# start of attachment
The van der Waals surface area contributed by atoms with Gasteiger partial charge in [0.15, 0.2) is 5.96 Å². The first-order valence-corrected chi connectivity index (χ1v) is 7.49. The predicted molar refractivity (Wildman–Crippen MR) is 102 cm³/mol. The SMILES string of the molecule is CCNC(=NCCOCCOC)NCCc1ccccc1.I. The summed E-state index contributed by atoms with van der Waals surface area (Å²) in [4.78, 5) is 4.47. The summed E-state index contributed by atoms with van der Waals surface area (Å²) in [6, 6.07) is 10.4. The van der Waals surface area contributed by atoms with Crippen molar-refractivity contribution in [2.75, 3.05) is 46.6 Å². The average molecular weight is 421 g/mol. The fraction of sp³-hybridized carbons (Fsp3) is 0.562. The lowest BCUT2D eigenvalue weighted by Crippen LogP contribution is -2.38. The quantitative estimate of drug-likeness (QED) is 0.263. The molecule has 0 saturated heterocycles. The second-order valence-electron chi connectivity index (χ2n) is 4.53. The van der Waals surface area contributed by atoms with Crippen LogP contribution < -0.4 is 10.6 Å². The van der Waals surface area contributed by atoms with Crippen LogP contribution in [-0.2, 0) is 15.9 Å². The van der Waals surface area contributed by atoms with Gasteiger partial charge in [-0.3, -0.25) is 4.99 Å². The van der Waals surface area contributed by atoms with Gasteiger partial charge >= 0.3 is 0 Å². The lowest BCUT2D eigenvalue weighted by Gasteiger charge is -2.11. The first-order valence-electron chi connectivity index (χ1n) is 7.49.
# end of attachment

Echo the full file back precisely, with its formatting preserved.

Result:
The van der Waals surface area contributed by atoms with Gasteiger partial charge in [0.15, 0.2) is 5.96 Å². The first-order valence-corrected chi connectivity index (χ1v) is 7.49. The predicted molar refractivity (Wildman–Crippen MR) is 102 cm³/mol. The SMILES string of the molecule is CCNC(=NCCOCCOC)NCCc1ccccc1.I. The summed E-state index contributed by atoms with van der Waals surface area (Å²) in [4.78, 5) is 4.47. The summed E-state index contributed by atoms with van der Waals surface area (Å²) in [6, 6.07) is 10.4. The van der Waals surface area contributed by atoms with Crippen molar-refractivity contribution in [2.75, 3.05) is 46.6 Å². The average molecular weight is 421 g/mol. The fraction of sp³-hybridized carbons (Fsp3) is 0.562. The lowest BCUT2D eigenvalue weighted by Crippen LogP contribution is -2.38. The quantitative estimate of drug-likeness (QED) is 0.263. The molecule has 0 saturated heterocycles. The second-order valence-electron chi connectivity index (χ2n) is 4.53. The van der Waals surface area contributed by atoms with Crippen LogP contribution < -0.4 is 10.6 Å². The van der Waals surface area contributed by atoms with Crippen LogP contribution in [-0.2, 0) is 15.9 Å². The van der Waals surface area contributed by atoms with Gasteiger partial charge in [-0.3, -0.25) is 4.99 Å². The van der Waals surface area contributed by atoms with Gasteiger partial charge >= 0.3 is 0 Å². The lowest BCUT2D eigenvalue weighted by Gasteiger charge is -2.11. The first-order valence-electron chi connectivity index (χ1n) is 7.49.